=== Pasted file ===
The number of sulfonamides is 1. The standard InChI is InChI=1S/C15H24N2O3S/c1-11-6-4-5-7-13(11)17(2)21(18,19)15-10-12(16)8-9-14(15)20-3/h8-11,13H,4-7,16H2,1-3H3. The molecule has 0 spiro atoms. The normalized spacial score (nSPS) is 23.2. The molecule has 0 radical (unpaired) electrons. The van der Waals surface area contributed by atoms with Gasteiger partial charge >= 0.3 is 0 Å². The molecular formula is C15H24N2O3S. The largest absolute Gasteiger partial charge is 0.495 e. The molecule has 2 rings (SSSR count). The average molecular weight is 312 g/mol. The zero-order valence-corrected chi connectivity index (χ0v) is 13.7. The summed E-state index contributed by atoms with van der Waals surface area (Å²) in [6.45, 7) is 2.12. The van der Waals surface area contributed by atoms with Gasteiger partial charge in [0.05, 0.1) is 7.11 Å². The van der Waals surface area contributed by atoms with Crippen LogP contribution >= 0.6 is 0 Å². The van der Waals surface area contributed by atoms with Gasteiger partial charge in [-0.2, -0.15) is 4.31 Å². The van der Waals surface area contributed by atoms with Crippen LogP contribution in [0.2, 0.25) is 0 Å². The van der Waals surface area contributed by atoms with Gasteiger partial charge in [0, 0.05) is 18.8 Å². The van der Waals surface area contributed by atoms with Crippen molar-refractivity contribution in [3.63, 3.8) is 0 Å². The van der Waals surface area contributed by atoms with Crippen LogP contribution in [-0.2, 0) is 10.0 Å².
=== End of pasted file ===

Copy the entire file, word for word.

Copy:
The number of sulfonamides is 1. The standard InChI is InChI=1S/C15H24N2O3S/c1-11-6-4-5-7-13(11)17(2)21(18,19)15-10-12(16)8-9-14(15)20-3/h8-11,13H,4-7,16H2,1-3H3. The molecule has 0 spiro atoms. The normalized spacial score (nSPS) is 23.2. The molecule has 0 radical (unpaired) electrons. The van der Waals surface area contributed by atoms with Gasteiger partial charge >= 0.3 is 0 Å². The molecular formula is C15H24N2O3S. The largest absolute Gasteiger partial charge is 0.495 e. The molecule has 2 rings (SSSR count). The average molecular weight is 312 g/mol. The zero-order valence-corrected chi connectivity index (χ0v) is 13.7. The summed E-state index contributed by atoms with van der Waals surface area (Å²) in [6.45, 7) is 2.12. The van der Waals surface area contributed by atoms with Gasteiger partial charge in [0.05, 0.1) is 7.11 Å². The van der Waals surface area contributed by atoms with Crippen LogP contribution >= 0.6 is 0 Å². The van der Waals surface area contributed by atoms with Gasteiger partial charge in [-0.2, -0.15) is 4.31 Å². The van der Waals surface area contributed by atoms with Crippen LogP contribution in [0.2, 0.25) is 0 Å². The van der Waals surface area contributed by atoms with Gasteiger partial charge in [0, 0.05) is 18.8 Å². The van der Waals surface area contributed by atoms with Crippen molar-refractivity contribution in [3.63, 3.8) is 0 Å². The van der Waals surface area contributed by atoms with Crippen LogP contribution in [-0.2, 0) is 10.0 Å².